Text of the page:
Urs Hölzle was Google’s eighth employee.
When he was hired in 1999, his job was to keep one of the fastest-growing sites on the Internet from crashing and burning. It was a crazy time, and the only way to survive was to keep throwing more physical servers at the problem.
“We were growing at something like ten per cent week after week, so every Monday was a new traffic record,” he told Business Insider.
“If you just barely made it or if you melted down last week and next week is going to be ten per cent bigger, that’s going to be what you focus on.”
He barely took a breath until 2003.
These days, he says, startups have it almost too easy — they can simply buy capacity from a provider like the Google Cloud Platform, which Hölzle now runs, or a competitor like Amazon or Microsoft, “and it’s just a credit card problem,” he said. “This was actually a supply chain, an installation, a whole thing you had to do from scratch….It was actually very physical.”
Now, Google is trying to make life even easier for startups and larger companies alike by providing access to the same technology Google uses to power its own massively popular web sites, while constantly lowering prices at a rate that’s consistent with the pace of Moore’s Law — the axiom from Intel cofounder Gordon Moore that basically says computing power should double every eighteen months at the same price.
This morning, Google announced price cuts of 5% to 30% on various Cloud Platform services, as well as a new service called Preemptible VMs, which will allow customers to run certain jobs about 80% cheaper than they were before. (The new service is cheaper because it has no availability guarantee, which means it’s best for lower-priority jobs that need to be done soon, not immediately.)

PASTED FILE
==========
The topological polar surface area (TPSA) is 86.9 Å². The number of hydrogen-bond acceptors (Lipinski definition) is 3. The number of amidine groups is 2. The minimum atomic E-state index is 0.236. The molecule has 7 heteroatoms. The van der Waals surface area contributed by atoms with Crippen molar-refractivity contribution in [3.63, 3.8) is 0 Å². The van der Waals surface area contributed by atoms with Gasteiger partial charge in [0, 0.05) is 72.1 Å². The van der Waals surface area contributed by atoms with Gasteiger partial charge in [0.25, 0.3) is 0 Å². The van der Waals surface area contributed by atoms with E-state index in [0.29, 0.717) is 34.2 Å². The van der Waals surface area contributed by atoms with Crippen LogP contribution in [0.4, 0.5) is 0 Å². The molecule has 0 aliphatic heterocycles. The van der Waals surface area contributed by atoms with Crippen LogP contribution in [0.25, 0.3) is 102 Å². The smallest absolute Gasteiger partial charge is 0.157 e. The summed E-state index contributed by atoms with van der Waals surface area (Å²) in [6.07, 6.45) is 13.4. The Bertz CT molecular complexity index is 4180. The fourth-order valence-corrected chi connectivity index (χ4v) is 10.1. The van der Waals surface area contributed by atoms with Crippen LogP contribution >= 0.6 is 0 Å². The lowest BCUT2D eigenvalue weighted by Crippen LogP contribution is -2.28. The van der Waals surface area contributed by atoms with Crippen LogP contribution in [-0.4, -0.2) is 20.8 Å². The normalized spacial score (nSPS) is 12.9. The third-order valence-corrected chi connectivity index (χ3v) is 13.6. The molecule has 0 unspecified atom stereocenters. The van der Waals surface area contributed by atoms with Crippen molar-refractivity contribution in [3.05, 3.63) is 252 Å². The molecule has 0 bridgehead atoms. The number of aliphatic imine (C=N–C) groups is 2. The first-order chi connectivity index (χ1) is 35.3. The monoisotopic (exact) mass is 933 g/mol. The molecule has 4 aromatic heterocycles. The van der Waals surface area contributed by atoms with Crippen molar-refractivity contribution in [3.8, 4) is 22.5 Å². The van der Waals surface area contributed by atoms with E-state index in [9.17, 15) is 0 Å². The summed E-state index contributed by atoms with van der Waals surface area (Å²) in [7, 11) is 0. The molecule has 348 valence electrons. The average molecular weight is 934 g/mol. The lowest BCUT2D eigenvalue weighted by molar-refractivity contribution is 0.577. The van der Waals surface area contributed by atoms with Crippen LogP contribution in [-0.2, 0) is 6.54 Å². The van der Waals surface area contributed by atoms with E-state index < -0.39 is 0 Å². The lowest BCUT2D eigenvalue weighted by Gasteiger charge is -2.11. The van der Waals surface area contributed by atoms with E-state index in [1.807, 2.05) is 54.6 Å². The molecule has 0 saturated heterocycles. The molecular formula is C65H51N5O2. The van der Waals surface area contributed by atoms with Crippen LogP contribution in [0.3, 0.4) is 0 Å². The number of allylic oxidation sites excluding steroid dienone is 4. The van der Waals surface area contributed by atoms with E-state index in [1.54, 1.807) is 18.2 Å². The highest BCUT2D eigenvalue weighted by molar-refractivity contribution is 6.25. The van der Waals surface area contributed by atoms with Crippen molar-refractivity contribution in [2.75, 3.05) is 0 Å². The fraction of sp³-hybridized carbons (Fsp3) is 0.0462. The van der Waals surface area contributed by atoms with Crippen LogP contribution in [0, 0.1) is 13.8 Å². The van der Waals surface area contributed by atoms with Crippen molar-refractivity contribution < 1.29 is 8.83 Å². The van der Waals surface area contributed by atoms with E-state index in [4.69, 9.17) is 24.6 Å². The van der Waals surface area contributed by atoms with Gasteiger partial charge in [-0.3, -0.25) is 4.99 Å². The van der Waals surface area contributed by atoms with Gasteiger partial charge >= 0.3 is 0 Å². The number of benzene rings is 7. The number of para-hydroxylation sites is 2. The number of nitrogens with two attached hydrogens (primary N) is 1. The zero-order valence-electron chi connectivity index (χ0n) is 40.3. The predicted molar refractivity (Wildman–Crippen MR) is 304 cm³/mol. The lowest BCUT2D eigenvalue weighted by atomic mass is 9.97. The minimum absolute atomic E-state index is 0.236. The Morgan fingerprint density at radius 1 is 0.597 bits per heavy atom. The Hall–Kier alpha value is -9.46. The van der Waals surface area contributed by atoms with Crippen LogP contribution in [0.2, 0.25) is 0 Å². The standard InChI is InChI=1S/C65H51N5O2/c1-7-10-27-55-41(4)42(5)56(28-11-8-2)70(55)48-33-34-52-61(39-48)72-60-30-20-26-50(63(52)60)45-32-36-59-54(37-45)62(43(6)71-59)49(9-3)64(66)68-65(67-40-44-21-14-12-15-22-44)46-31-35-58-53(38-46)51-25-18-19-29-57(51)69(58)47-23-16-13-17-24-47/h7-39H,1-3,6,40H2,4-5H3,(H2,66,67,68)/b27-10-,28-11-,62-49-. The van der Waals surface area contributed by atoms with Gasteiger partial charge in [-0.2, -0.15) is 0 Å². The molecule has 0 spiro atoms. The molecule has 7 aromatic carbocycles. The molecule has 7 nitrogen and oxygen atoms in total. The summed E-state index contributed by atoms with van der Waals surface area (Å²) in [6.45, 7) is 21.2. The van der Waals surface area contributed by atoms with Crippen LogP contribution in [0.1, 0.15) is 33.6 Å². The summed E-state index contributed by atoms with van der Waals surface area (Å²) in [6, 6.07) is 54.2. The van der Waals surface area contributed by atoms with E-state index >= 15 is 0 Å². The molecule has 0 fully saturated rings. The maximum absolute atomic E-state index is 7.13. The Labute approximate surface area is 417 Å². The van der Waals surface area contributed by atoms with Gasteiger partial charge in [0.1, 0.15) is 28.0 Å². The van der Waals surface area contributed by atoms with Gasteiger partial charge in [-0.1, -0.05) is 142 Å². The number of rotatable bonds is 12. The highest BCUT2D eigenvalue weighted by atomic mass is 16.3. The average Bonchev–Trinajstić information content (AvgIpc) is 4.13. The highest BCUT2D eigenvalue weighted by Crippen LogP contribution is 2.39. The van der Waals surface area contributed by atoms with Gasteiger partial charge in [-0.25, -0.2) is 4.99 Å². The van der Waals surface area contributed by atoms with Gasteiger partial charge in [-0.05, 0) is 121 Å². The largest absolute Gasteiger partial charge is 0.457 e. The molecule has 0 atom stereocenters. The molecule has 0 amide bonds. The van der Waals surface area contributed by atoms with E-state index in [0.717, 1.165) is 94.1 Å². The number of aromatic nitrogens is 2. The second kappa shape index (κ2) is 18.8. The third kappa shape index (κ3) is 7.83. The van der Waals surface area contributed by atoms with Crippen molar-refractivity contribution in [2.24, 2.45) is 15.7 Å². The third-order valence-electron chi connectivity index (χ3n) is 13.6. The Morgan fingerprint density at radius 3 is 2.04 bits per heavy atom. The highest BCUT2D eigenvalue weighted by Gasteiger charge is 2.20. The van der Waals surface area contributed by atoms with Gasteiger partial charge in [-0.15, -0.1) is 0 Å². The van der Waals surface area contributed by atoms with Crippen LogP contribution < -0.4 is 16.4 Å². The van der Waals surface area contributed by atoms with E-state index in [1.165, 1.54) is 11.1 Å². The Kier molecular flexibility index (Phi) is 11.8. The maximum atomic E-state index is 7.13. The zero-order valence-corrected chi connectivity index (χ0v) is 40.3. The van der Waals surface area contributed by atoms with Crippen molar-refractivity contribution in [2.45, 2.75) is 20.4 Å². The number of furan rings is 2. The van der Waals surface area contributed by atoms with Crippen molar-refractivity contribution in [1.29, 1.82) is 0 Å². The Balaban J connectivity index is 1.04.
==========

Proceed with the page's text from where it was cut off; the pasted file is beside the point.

Hölzle thinks that fairer pricing and unique features that only Google could build will help wrest the cloud crown from Amazon, whose cloud business is now booking $US6 billion a year in revenue.
Amazon benefited from first-mover advantage: Back in 2006, when it introduced Amazon Web Services, it basically invented the “infrastructure as a service” market.
That’s a geeky term, but it means that customers are responsible for figuring out what kind of services they will need — computing power, storage, whatever — and how to run it. Amazon simply leased them space. (AWS has evolved a lot since then.)
Google launched its first cloud product, App Engine, a year later. But it was more “platform as a service” — customers simply wrote the code, and Google would figure out how to run it for them. Microsoft’s initial focus with Azure, which was first announced in 20o8, was similar.
It turns out customers wanted what Amazon was delivering.
So while Google App Engine got traction — “if AppEngine was its own startup, it would be one of the glowing lights of the valley,” Hölzle says — AWS became the standard for startups who wanted to get running fast.
So over the last few years, Google has upped its game with more basic services like like storage and compute power, and a couple years ago it rebranded all of those services as the Google Cloud Platform.
It may seem like Google is late to the game, but Hölzle insists the game has just started.